The group released a statement outlining their intention to put a close to the violence that has seen the region of Catatumbo in the nation’s fall into disarray over the past 41 days at the hands of the two warring guerrilla factions.
“We want to let all the people of Colombia, especially those of Catatumbo, know that our guerrilla organization EPL is open to dialogue to resolve the differences between the two guerrilla organizations,” the group said in the document.
The group is a dissident faction of the EPL guerrilla group that, with the exception of its Catatumbo branch, demobilized in 1991.
The guerrillas also announced they would lift their economic shutdown of Catatumbo until Thursday evening, giving the community a chance to breathe, before all economic activities are suspended once more.
“Our organization is willing to lift [the armed strike] as long as the ELN stops harassing our troops and threatens the civilian population and social leaders of the region,” the guerrillas’ statement said.
The group also said they would grant humanitarian organizations like the Red Cross the freedom of passage to facilitate the access to health for local communities.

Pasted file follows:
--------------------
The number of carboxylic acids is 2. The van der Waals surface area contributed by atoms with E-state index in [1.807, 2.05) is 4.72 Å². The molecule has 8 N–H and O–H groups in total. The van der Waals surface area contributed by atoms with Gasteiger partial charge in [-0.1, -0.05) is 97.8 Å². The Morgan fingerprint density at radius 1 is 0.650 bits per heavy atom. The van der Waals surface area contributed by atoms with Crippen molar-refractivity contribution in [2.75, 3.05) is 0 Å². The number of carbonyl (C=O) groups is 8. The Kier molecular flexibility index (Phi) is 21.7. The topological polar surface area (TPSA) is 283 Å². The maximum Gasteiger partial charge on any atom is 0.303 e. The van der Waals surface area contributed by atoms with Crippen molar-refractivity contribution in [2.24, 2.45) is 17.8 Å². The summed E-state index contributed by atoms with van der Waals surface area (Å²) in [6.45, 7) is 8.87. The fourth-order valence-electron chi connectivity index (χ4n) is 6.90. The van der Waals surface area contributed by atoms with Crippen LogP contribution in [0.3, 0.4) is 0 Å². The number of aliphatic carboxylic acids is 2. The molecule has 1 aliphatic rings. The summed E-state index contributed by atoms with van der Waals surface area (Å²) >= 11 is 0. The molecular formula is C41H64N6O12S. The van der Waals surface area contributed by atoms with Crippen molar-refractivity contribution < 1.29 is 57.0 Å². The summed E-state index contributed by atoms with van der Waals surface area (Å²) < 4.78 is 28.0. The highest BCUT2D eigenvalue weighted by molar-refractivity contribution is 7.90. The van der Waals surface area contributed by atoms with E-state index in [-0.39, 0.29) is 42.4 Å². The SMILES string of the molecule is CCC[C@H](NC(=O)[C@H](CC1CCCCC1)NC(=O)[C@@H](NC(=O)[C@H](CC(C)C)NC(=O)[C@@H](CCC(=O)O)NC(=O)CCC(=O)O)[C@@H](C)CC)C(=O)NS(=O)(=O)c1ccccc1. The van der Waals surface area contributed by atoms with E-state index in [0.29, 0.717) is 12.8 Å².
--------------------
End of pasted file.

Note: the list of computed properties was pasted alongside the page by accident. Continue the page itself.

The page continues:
“Finally, we want to clarify to the people in general that the objective of the armed strike is not to recriminate the communities, on the contrary, it is to shine a focus on the social needs and the state abandonment in the Catatumbo region.”
The government, on their behalf, installed a command post in the region’s Ocaña municipality on Monday, in which various state entities and local leaders will work from. The military sent 2,000 soldiers to the province to combat the lawlessness in the region.
Yet, local leaders say that militarization alone is the not way out of the conflict.
“That shows a lack of knowledge of our reality. They do not live here because, otherwise, they would know the community does not endorse their proposals, it is difficult to solve them,” said Wilder Franco, member of Catatumbo’s Peasant Association.
“We are more afraid of the army,” one local told newspaper El Espectador.
The EPL and ELN went to war with each other last month over a dispute regarding the distribution of territory and criminal activity left abandoned by the FARC, the guerrilla group that demobilized and disarmed last year.
The Catatumbo region has lived under guerrilla rule for decades, largely because of state neglect and abandonment.